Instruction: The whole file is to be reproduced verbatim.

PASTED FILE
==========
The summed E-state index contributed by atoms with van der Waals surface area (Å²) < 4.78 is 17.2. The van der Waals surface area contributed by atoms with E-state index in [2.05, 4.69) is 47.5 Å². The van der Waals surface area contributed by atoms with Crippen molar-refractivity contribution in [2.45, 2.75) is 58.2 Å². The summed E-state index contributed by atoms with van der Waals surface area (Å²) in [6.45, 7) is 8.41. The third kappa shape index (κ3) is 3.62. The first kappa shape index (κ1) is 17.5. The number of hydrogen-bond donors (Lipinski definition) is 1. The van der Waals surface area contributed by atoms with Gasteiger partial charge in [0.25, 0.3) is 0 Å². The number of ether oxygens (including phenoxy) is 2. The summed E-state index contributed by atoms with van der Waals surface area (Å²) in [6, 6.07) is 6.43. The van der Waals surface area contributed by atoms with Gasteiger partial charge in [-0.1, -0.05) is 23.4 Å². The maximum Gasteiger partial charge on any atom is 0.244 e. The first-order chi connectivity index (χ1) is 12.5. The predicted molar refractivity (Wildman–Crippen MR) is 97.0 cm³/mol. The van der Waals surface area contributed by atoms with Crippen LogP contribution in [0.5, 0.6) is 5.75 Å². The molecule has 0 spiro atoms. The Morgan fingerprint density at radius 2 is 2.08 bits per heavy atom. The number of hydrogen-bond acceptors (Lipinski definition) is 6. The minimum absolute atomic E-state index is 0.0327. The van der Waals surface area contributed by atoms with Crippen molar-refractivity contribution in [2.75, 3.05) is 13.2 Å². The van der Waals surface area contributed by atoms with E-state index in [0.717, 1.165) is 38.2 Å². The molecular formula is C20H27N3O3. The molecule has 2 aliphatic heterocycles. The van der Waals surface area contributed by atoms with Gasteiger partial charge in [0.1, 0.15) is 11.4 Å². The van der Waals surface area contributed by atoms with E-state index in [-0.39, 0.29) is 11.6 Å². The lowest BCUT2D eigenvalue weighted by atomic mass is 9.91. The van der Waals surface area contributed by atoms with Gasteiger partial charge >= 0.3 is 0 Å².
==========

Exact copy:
The summed E-state index contributed by atoms with van der Waals surface area (Å²) < 4.78 is 17.2. The van der Waals surface area contributed by atoms with E-state index in [2.05, 4.69) is 47.5 Å². The van der Waals surface area contributed by atoms with Crippen molar-refractivity contribution in [2.45, 2.75) is 58.2 Å². The summed E-state index contributed by atoms with van der Waals surface area (Å²) in [6.45, 7) is 8.41. The third kappa shape index (κ3) is 3.62. The first kappa shape index (κ1) is 17.5. The number of hydrogen-bond donors (Lipinski definition) is 1. The van der Waals surface area contributed by atoms with Gasteiger partial charge in [0.25, 0.3) is 0 Å². The number of ether oxygens (including phenoxy) is 2. The summed E-state index contributed by atoms with van der Waals surface area (Å²) in [6, 6.07) is 6.43. The van der Waals surface area contributed by atoms with Gasteiger partial charge in [-0.1, -0.05) is 23.4 Å². The maximum Gasteiger partial charge on any atom is 0.244 e. The first-order chi connectivity index (χ1) is 12.5. The predicted molar refractivity (Wildman–Crippen MR) is 97.0 cm³/mol. The van der Waals surface area contributed by atoms with Crippen LogP contribution in [0.5, 0.6) is 5.75 Å². The molecule has 0 spiro atoms. The Morgan fingerprint density at radius 2 is 2.08 bits per heavy atom. The number of hydrogen-bond acceptors (Lipinski definition) is 6. The minimum absolute atomic E-state index is 0.0327. The van der Waals surface area contributed by atoms with Crippen molar-refractivity contribution in [2.75, 3.05) is 13.2 Å². The van der Waals surface area contributed by atoms with E-state index in [0.717, 1.165) is 38.2 Å². The molecular formula is C20H27N3O3. The molecule has 2 aliphatic heterocycles. The van der Waals surface area contributed by atoms with Gasteiger partial charge in [0.1, 0.15) is 11.4 Å². The van der Waals surface area contributed by atoms with E-state index in [-0.39, 0.29) is 11.6 Å². The lowest BCUT2D eigenvalue weighted by atomic mass is 9.91. The van der Waals surface area contributed by atoms with Gasteiger partial charge >= 0.3 is 0 Å².